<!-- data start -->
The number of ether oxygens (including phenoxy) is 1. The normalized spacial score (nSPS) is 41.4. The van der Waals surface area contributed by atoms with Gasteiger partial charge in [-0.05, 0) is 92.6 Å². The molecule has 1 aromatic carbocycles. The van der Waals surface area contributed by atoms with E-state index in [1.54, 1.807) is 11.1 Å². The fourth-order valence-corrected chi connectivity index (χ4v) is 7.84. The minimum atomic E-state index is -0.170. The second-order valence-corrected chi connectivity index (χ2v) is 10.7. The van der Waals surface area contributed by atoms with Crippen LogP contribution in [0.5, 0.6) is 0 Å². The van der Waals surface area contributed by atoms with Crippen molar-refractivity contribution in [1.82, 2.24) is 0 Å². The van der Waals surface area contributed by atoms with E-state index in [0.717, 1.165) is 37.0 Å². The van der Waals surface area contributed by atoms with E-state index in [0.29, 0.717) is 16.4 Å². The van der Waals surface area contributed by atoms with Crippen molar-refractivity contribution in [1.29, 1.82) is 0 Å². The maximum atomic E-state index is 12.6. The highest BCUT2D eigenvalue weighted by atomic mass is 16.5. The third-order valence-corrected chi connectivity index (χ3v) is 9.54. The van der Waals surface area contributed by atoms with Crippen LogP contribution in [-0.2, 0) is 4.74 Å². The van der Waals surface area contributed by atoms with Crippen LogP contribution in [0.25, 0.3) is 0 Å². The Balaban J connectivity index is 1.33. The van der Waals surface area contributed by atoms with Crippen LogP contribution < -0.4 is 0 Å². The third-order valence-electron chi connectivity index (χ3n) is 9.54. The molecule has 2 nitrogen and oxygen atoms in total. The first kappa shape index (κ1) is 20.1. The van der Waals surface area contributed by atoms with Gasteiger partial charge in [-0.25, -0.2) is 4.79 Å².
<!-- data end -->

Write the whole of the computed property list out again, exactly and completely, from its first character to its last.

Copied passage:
The number of ether oxygens (including phenoxy) is 1. The normalized spacial score (nSPS) is 41.4. The van der Waals surface area contributed by atoms with Gasteiger partial charge in [-0.05, 0) is 92.6 Å². The molecule has 1 aromatic carbocycles. The van der Waals surface area contributed by atoms with E-state index in [1.54, 1.807) is 11.1 Å². The fourth-order valence-corrected chi connectivity index (χ4v) is 7.84. The minimum atomic E-state index is -0.170. The second-order valence-corrected chi connectivity index (χ2v) is 10.7. The van der Waals surface area contributed by atoms with Crippen LogP contribution in [0.5, 0.6) is 0 Å². The van der Waals surface area contributed by atoms with Crippen molar-refractivity contribution in [1.82, 2.24) is 0 Å². The van der Waals surface area contributed by atoms with E-state index in [0.717, 1.165) is 37.0 Å². The van der Waals surface area contributed by atoms with E-state index in [0.29, 0.717) is 16.4 Å². The van der Waals surface area contributed by atoms with Crippen molar-refractivity contribution in [1.29, 1.82) is 0 Å². The maximum atomic E-state index is 12.6. The highest BCUT2D eigenvalue weighted by atomic mass is 16.5. The third-order valence-corrected chi connectivity index (χ3v) is 9.54. The van der Waals surface area contributed by atoms with Crippen LogP contribution in [-0.2, 0) is 4.74 Å². The van der Waals surface area contributed by atoms with Crippen LogP contribution in [0.25, 0.3) is 0 Å². The Balaban J connectivity index is 1.33. The van der Waals surface area contributed by atoms with Crippen LogP contribution < -0.4 is 0 Å². The third-order valence-electron chi connectivity index (χ3n) is 9.54. The molecule has 2 nitrogen and oxygen atoms in total. The first kappa shape index (κ1) is 20.1. The van der Waals surface area contributed by atoms with Gasteiger partial charge in [-0.25, -0.2) is 4.79 Å².